Written by Mark Blanckenberg. Mark Blanckenberg is a Director of Aronti Coffee.

In the last fifteen years I have been in the roasting, tasting and marketing of speciality coffees. Over this time, there have been enormous changes within the coffee industry. We have witnessed the proliferation of coffee shops and bars, and have invested enormous time, money and effort into the quest for the perfect cup of coffee. So why then is it so difficult to find a consistently good cup of coffee? What makes the difference between two coffee shops in the same area; one empty and lifeless and the other vibrant and noisy with the energy that is created by great coffee.

To find the perfect cappuccino, americano or latte, you have to look for the perfect espresso shot. And if you want the perfect espresso shot, look for the outlet with a passion for coffee and that is prepared to invest in the new breed of barista.

When it comes to making great espresso (the heart of all espresso based coffees) the barista must have a passion, curiosity and a feel for it. Some baristas will always make consistently better espressos than others even when using the same coffee and equipment. It involves evaluating what looks and feels right; continuously experimenting with different extraction times; different roasts and blends; and different coffee brands and machines.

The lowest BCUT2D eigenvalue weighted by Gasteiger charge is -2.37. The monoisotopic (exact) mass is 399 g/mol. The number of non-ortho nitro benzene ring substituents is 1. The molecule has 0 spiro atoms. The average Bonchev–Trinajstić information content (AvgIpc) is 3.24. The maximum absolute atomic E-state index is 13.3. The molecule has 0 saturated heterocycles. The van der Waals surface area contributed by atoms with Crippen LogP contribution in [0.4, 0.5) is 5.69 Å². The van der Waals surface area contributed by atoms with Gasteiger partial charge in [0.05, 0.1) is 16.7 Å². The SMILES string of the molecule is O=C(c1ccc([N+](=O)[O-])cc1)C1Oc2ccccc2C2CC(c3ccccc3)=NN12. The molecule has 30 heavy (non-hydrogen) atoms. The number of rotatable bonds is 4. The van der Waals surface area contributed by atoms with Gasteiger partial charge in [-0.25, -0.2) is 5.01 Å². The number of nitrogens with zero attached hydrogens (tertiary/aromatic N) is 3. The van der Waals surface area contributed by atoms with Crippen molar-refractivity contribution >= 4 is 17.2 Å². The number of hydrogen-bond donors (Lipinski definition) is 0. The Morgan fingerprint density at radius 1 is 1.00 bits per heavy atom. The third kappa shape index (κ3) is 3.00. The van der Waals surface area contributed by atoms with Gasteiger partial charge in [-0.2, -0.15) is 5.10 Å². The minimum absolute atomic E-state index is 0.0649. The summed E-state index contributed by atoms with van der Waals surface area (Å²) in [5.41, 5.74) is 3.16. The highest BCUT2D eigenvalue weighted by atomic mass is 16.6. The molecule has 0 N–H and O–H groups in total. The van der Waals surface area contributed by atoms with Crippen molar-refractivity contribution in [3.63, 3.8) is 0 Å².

This new breed of barista is encouraged to understand and explore the art and science of coffee from the evaluation of green coffee beans to the roasting and blending of coffees that are excellent for the creation of the perfect espresso shot. By contrast the barista who stands behind the machine making coffee in only one mechanical way or pushing an automatic button is on another path. This path may work for a large chain, but the barista has no idea of what goes into making the perfect espresso. The result: an ordinary coffee experience at best.

Fortunately, the National Barista Championship is encouraging and developing this new breed of barista. The champions in recent competitions are going the extra mile in searching, experimenting and tasting. I met one such barista champion at a recent professional cupping and roasting seminar. His ability to pull a perfect espresso was astonishing, yet he was still searching for new clues to improve his art.

I am also encouraged by a new breed of coffee shop and hotel operators, and even corporate offices, who are prepared to invest heavily in extensive and broad-based barista training. They are beginning to understand the value of a professional barista and are happy to back it up in increased pay grades. This in turn is inspiring young people to explore a career as a professional barista with an eye to becoming a barista champion.

*Article taken from The Culinary Artist, Issue 1